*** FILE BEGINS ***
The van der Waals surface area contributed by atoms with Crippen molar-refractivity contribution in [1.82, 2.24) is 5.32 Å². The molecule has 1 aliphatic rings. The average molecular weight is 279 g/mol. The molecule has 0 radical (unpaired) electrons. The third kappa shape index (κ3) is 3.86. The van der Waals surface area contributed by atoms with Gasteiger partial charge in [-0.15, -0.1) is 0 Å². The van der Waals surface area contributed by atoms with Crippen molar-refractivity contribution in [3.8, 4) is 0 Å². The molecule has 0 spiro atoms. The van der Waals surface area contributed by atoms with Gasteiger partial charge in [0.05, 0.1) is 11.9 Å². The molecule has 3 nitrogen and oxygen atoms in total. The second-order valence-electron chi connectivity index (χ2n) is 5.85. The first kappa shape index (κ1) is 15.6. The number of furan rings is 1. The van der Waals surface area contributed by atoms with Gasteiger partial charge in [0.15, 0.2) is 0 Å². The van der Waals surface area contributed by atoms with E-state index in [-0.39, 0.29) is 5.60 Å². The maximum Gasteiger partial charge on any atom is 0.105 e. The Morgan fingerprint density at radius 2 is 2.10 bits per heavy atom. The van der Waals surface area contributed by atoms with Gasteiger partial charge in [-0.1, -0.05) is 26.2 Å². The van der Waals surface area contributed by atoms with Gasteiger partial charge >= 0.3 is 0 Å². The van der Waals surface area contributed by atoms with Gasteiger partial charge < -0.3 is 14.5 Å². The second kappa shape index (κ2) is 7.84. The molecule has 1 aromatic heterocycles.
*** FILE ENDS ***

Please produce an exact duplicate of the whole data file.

The van der Waals surface area contributed by atoms with Crippen molar-refractivity contribution in [1.82, 2.24) is 5.32 Å². The molecule has 1 aliphatic rings. The average molecular weight is 279 g/mol. The molecule has 0 radical (unpaired) electrons. The third kappa shape index (κ3) is 3.86. The van der Waals surface area contributed by atoms with Gasteiger partial charge in [-0.15, -0.1) is 0 Å². The van der Waals surface area contributed by atoms with Crippen molar-refractivity contribution in [3.8, 4) is 0 Å². The molecule has 0 spiro atoms. The van der Waals surface area contributed by atoms with Gasteiger partial charge in [0.05, 0.1) is 11.9 Å². The molecule has 3 nitrogen and oxygen atoms in total. The second-order valence-electron chi connectivity index (χ2n) is 5.85. The first kappa shape index (κ1) is 15.6. The number of furan rings is 1. The van der Waals surface area contributed by atoms with Gasteiger partial charge in [0.15, 0.2) is 0 Å². The van der Waals surface area contributed by atoms with E-state index in [-0.39, 0.29) is 5.60 Å². The maximum Gasteiger partial charge on any atom is 0.105 e. The Morgan fingerprint density at radius 2 is 2.10 bits per heavy atom. The van der Waals surface area contributed by atoms with Gasteiger partial charge in [-0.1, -0.05) is 26.2 Å². The van der Waals surface area contributed by atoms with Gasteiger partial charge >= 0.3 is 0 Å². The van der Waals surface area contributed by atoms with Gasteiger partial charge < -0.3 is 14.5 Å². The second kappa shape index (κ2) is 7.84. The molecule has 1 aromatic heterocycles.